Canada should stay out of Bill 21, Quebec Jewish leader warns

Photo courtesy Jacques Saada

Quebec’s Bill 21, which bars public employees such as teachers and police officers from wearing religious symbols on the job, has been in place for more than two years already. But the recent reassignment of Fatemeh Anvari, the third-grade public school teacher who was removed from her post for wearing a hijab, escalated the issue to an entirely different level.

Until now, political leaders have equivocated on the issue for fear of angering Quebeckers ahead of the federal election. After Anvari’s reassignment, that attitude has changed. Politicians from the prime minister to community and political leaders have, more loudly, spoken out against it for discriminating against Muslims, Sikhs and other minority groups—including religious Jews.

But the head of the Communauté sépharade unifiée du Québec—the province’s association of Sephardic Jews—is worried about the impact all this newfound opposition from outsiders will have on Francophones, who largely support the bill. Jacques Saada, a former politician and cabinet minister in Paul Martin’s government, joins to discuss why he personally opposes the bill, but believes the debate may fan the flames of separatism in Quebec.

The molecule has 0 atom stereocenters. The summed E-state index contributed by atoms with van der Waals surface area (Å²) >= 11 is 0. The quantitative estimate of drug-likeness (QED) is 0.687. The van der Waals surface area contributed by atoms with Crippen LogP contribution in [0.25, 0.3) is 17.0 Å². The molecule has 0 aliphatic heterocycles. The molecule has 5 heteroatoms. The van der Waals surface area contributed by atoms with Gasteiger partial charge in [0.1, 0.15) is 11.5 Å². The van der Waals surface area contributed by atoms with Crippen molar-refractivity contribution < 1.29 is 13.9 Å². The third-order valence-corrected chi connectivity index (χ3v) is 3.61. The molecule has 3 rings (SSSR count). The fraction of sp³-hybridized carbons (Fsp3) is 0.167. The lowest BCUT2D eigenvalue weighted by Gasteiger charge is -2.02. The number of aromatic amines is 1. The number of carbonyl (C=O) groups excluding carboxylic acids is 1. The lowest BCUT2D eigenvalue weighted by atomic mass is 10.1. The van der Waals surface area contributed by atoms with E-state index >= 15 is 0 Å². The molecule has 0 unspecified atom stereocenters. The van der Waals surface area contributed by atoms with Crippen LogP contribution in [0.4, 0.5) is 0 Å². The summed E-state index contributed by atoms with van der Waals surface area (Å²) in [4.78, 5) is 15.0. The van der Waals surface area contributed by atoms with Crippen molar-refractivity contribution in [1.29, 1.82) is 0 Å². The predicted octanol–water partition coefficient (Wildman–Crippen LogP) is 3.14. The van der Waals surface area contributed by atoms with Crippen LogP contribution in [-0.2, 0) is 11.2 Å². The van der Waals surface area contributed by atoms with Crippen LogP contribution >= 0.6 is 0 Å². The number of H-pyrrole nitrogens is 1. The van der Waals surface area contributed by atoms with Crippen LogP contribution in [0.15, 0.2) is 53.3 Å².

What we talked about:

  • Learn about CSUQ at
  • Watch the protests in support of Fatemeh Anvari on YouTube
  • Read “Inside the uphill battle faced by opponents to Quebec’s Bill 21” on
  • Read CIJA’s position at


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